Whenever the marketplace coins a term for a negative experience that is your brand name, you have a big marketing problem. And that’s exactly what Air Canada experienced when their discount brand Rouge flights began service out of Vancouver last week.
Launched with great fanfare and expectations of success last July 2013, Rouge, a discount brand within the Air Canada portfolio, was meant to service the leisure market at stylishly affordable prices and give the airline a way to be more market competitive. Flight attendants adorned in chic, stylish, retro attire complete with John Fluevog shoes, promised to deliver exceptional service.
But to save costs, the flight experience was stripped down. Most notably there is 4-6″ less of legroom and no seat back entertainment unless you bring your own iPad or rent one onboard. This has irritated many flyers; specifically those that booked and paid full rates for an Air Canada flight, and then found themselves on a Rouge plane.
Air Canada has selectively designated numerous non-business traveler heavy flights out of Vancouver as Rouge flights, and according to the airline they will continue to do so for sun vacation flights, designated European flights during the summer, as well as domestic and US travel to leisure destinations. Going forward customers will clearly see if they are booking a Rouge flight or Air Canada flight, but in the interim for existing bookings, the airline has chosen to email customers about the change to their flights. After a piece aired nationally on CBC TV featuring a complaint over the apparent bait and switch tactic that left a 6’2″ passenger feeling like a downgraded pretzel, Air Canada said it would provide a full refund to passengers who have been switched to Rouge and don’t want to use the airline. http://www.cbc.ca/news/canada/british-columbia/air-canada-customers-angry-over-bumping-to-rouge-1.2633845
But the damage has been done.
Flights have been switched, higher prices paid, and customers have been left in cramped seats. At the root is a feeling of deceit. And it’s left many complaining they’ve been “rouged.”
This statement is worth repeating:
Whenever the marketplace coins a term for a negative experience that is your brand name, you have a big marketing problem.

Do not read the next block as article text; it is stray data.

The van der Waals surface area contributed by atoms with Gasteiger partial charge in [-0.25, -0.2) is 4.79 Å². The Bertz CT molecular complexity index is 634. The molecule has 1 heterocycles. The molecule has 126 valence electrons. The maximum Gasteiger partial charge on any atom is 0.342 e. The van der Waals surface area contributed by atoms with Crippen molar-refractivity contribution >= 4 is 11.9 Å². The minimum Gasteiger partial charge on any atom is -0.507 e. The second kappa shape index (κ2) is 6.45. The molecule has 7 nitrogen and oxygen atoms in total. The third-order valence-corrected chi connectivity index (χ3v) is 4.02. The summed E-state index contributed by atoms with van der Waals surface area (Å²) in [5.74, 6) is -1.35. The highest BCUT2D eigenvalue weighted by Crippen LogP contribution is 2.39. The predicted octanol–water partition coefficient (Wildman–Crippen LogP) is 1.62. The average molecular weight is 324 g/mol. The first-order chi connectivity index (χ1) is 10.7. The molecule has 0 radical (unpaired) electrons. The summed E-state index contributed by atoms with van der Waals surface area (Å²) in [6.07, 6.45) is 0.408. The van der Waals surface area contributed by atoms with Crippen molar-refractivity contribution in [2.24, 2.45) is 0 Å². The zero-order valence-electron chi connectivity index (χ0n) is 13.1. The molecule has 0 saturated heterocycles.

Here’s just a small sampling of #rouged hashtag comments on Twitter:
Getting “rouged” is what marketers would call a “sticky” word. Usually sticky words invite positive publicity. Witness Lululemon and their April fools “Mansy”, the high cut one piece yoga suit for men https://www.flickr.com/photos/tobyvs/2371674531/ (warning: it isn’t pretty!)
Or Parisa wax inventing “backvertising” when they commandeered a hairy guy’s back to wax in their logo and parade him around Kids beach handing out samples. http://vimeo.com/7479018 (again a visual disclaimer is likely in order!)
But “I got rouged” will quickly become the brunt of negative jokes. Air Canada’s brand name Rouge has now become the lexicon for being taken. That’s NOT where you want your identity to be.
Adding to the fire is the apparent attempt by the airline to remove posted complaints from their Facebook page. But they’re still coming fast a furious, and Air Canada’s response is at times comical. I particularly like the exchange with a customer suggesting he could upgrade for a fee because he was tall… No kidding! https://www.facebook.com/aircanadarouge
At stake of course is profit. The closer spacing of seats and a reduced number of larger premium seats, allows the airline to put in two more rows, for a total of 18 more seats on an Airbus plane normally carrying 525 passengers. By using the newly configured plane on many non-business routes, the airline stands to increase profits substantially.
But at what cost to customer loyalty and brand value?
Given the initial stumbles and consumer push back, perhaps the name Rouge will be the colour of their financial statements. Or the colour on their embarrassed cheeks dealing with the social media fiasco.
And just in time for Mother’s Day this past weekend, our other national airline, Westjet, with their quirky sense of humour, put this ad out. With a wink and a nudge to Danny DeVito and Billy Crystal in the 1987 comedy “Throw Momma from the Train,” Westjet proves yet again the truth in their positioning line: It’s nicer up here.
Timely, irreverent, and fun. At least one of these airlines understands good marketing.